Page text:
The third law changed in the wake of Covid-19 was an ordinance to amend the Essential Commodities Act and, thereby, remove cereals, pulses, oilseeds, edible oils, onion and potatoes from its ambit. In other words, regulatory controls under the law would be eased considerably for these crops, which can be moved, kept in warehouses, distributed or supplied without many of the existing restrictions. For instance, export demand of farmers will be exempted from the stocks limits that are usually imposed on various commodities under the law. The associated benefits of the law would be many. Investments from the private sector, including foreign companies, could flow into the agriculture sector or in building of warehouses.


Lack of clarity may dilute agriculture reforms

However, there are a few grey areas and loopholes in the amended laws that might dilute some of their intended benefits. For instance, there is lack of clarity over definitions in the ordinance aimed at freeing up inter-state trade in agricultural produce. This could pose challenges in implementing the law. The question of taxation on such inter-state farm trading has not been addressed in its entirety, leaving doubts in the minds of farmers on what their liability would be on account of the mandi taxes or the cess that is levied on such transactions. The exclusion of Farmer Producers Organisations (FPO) from among those who could enter into trading deals with farmers is also as problematic as are the lack of clarity on payment methods for FPOs and the slightly complicated dispute settlement mechanism.

With regard to the changes in the law to allow contract farming, there is vagueness on the need for a written agreement between the buyer and seller of the farm produce. Questions will arise over the legal validity or enforceability of a price agreement that is not written. Similarly, there are serious questions over the need for introducing the concept of a guaranteed price in a contract of this nature or over the determination of the bonus price on the basis of rates determined by the Agricultural Produce Marketing Committee.

A big worry, even after the amendment to the Essential Commodities Act (ECA) is the power given to the state authorities to invoke provisions under the same law if retail prices increased by 100 per cent. Farm produce prices do often increase by more than 100 per cent. So, even if onion or potato is now out of the ECA ambit, a price increase of 100 per cent can bring it back under the controls of the law. There are also questions on why sugar was not excluded from the ambit of ECA. This has confirmed the suspicions of experts that the government does not want to lose control over sugar.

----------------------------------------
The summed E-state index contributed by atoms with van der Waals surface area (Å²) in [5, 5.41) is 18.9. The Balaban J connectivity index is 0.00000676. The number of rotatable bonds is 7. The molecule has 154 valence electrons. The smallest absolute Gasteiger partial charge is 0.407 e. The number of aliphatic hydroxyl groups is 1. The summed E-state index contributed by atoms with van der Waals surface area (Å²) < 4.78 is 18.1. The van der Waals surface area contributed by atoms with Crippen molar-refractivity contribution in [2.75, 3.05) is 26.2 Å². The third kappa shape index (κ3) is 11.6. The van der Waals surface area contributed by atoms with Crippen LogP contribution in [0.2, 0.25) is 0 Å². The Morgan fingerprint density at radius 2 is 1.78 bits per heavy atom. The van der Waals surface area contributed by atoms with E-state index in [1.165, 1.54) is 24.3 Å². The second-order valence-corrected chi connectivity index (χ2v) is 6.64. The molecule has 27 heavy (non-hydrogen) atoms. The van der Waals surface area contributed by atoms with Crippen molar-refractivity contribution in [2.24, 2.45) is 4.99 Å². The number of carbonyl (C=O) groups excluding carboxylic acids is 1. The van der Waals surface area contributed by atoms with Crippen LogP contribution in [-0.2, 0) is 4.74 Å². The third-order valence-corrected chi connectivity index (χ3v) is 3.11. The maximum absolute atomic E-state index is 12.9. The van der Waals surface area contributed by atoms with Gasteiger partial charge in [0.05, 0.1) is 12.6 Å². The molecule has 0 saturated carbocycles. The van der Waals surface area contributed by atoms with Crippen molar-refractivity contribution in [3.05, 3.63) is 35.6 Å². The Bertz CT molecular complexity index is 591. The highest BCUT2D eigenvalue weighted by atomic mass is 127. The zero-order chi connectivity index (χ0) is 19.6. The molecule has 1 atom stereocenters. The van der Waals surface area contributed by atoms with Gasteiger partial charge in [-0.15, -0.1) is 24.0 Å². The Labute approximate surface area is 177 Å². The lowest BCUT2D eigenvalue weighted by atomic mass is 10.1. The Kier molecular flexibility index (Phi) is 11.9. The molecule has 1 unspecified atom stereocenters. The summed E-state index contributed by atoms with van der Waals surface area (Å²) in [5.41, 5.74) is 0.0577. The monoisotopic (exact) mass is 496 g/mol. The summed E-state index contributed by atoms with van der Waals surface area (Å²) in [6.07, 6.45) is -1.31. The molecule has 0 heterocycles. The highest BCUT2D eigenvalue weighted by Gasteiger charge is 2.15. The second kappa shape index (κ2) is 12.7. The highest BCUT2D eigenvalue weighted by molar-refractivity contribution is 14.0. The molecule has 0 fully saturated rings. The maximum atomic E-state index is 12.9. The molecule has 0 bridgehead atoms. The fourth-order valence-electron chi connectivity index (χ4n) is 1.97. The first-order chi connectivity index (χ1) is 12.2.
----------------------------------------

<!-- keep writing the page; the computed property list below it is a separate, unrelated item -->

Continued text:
A mixed picture on green shoots of economic recovery

Prime Minister Narendra Modi’s statement in June that green shoots of economic recovery were becoming visible became a matter of debate among experts. Technically, green shoots of recovery suggest a bounce-back after a slump in any segment of economic activity. Compared to the shock delivered by Covid-19 to the economy, which was made worse by the lockdown in the months of March and April, the Indian economy would be naturally expected to recover a bit after the phase-out of the lockdown began to take place gradually from the middle of May and gained momentum from June. Not surprisingly, the prime minister cited among other things increased fertiliser sales, improved sowing in the kharif season and a month-on-month uptick in exports. Of course, fertiliser sales in May saw growth at 98 per cent over the same month of last year, kharif sowing till the middle of June saw an increase of 39 per cent over the same time last kharif and merchandise exports reduced its contraction level to 36 per cent in May, compared to a decline of 60 per cent in the previous month.